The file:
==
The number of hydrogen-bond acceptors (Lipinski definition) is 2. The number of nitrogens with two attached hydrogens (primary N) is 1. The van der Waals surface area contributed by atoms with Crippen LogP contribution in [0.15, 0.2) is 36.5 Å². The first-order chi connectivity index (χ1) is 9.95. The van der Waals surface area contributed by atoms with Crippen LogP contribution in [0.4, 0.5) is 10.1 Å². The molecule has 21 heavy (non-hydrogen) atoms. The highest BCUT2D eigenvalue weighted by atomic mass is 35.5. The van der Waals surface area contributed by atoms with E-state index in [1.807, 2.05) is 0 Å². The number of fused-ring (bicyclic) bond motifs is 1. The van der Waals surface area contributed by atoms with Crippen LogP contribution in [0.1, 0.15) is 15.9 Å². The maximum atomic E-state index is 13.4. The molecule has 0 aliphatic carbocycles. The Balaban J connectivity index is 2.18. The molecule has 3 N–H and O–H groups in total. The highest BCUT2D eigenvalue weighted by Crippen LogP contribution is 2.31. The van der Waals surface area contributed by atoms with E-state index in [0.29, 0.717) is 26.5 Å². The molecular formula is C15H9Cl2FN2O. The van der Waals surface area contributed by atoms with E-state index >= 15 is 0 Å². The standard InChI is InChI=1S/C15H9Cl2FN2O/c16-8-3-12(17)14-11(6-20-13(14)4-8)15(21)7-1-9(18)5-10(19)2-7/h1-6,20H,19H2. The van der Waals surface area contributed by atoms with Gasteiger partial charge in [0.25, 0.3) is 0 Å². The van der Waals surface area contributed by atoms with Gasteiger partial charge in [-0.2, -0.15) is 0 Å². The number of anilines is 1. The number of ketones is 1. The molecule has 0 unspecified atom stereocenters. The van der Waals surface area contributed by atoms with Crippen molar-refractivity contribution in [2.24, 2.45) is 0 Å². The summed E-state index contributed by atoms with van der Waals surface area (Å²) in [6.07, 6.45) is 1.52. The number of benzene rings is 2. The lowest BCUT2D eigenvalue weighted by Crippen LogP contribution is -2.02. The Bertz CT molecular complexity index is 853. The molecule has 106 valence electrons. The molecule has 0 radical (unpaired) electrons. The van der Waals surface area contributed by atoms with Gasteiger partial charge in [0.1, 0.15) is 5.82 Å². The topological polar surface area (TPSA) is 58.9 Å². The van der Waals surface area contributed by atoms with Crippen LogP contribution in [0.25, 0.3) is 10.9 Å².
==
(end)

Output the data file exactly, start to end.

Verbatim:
The number of hydrogen-bond acceptors (Lipinski definition) is 2. The number of nitrogens with two attached hydrogens (primary N) is 1. The van der Waals surface area contributed by atoms with Crippen LogP contribution in [0.15, 0.2) is 36.5 Å². The first-order chi connectivity index (χ1) is 9.95. The van der Waals surface area contributed by atoms with Crippen LogP contribution in [0.4, 0.5) is 10.1 Å². The molecule has 21 heavy (non-hydrogen) atoms. The highest BCUT2D eigenvalue weighted by atomic mass is 35.5. The van der Waals surface area contributed by atoms with E-state index in [1.807, 2.05) is 0 Å². The number of fused-ring (bicyclic) bond motifs is 1. The van der Waals surface area contributed by atoms with Crippen LogP contribution in [0.1, 0.15) is 15.9 Å². The maximum atomic E-state index is 13.4. The molecule has 0 aliphatic carbocycles. The Balaban J connectivity index is 2.18. The molecule has 3 N–H and O–H groups in total. The highest BCUT2D eigenvalue weighted by Crippen LogP contribution is 2.31. The van der Waals surface area contributed by atoms with E-state index in [0.29, 0.717) is 26.5 Å². The molecular formula is C15H9Cl2FN2O. The van der Waals surface area contributed by atoms with E-state index >= 15 is 0 Å². The standard InChI is InChI=1S/C15H9Cl2FN2O/c16-8-3-12(17)14-11(6-20-13(14)4-8)15(21)7-1-9(18)5-10(19)2-7/h1-6,20H,19H2. The van der Waals surface area contributed by atoms with Gasteiger partial charge in [0.25, 0.3) is 0 Å². The van der Waals surface area contributed by atoms with Gasteiger partial charge in [-0.2, -0.15) is 0 Å². The number of anilines is 1. The number of ketones is 1. The molecule has 0 unspecified atom stereocenters. The van der Waals surface area contributed by atoms with Crippen molar-refractivity contribution in [2.24, 2.45) is 0 Å². The summed E-state index contributed by atoms with van der Waals surface area (Å²) in [6.07, 6.45) is 1.52. The number of benzene rings is 2. The lowest BCUT2D eigenvalue weighted by Crippen LogP contribution is -2.02. The Bertz CT molecular complexity index is 853. The molecule has 106 valence electrons. The molecule has 0 radical (unpaired) electrons. The van der Waals surface area contributed by atoms with Gasteiger partial charge in [0.1, 0.15) is 5.82 Å². The topological polar surface area (TPSA) is 58.9 Å². The van der Waals surface area contributed by atoms with Crippen LogP contribution in [0.25, 0.3) is 10.9 Å².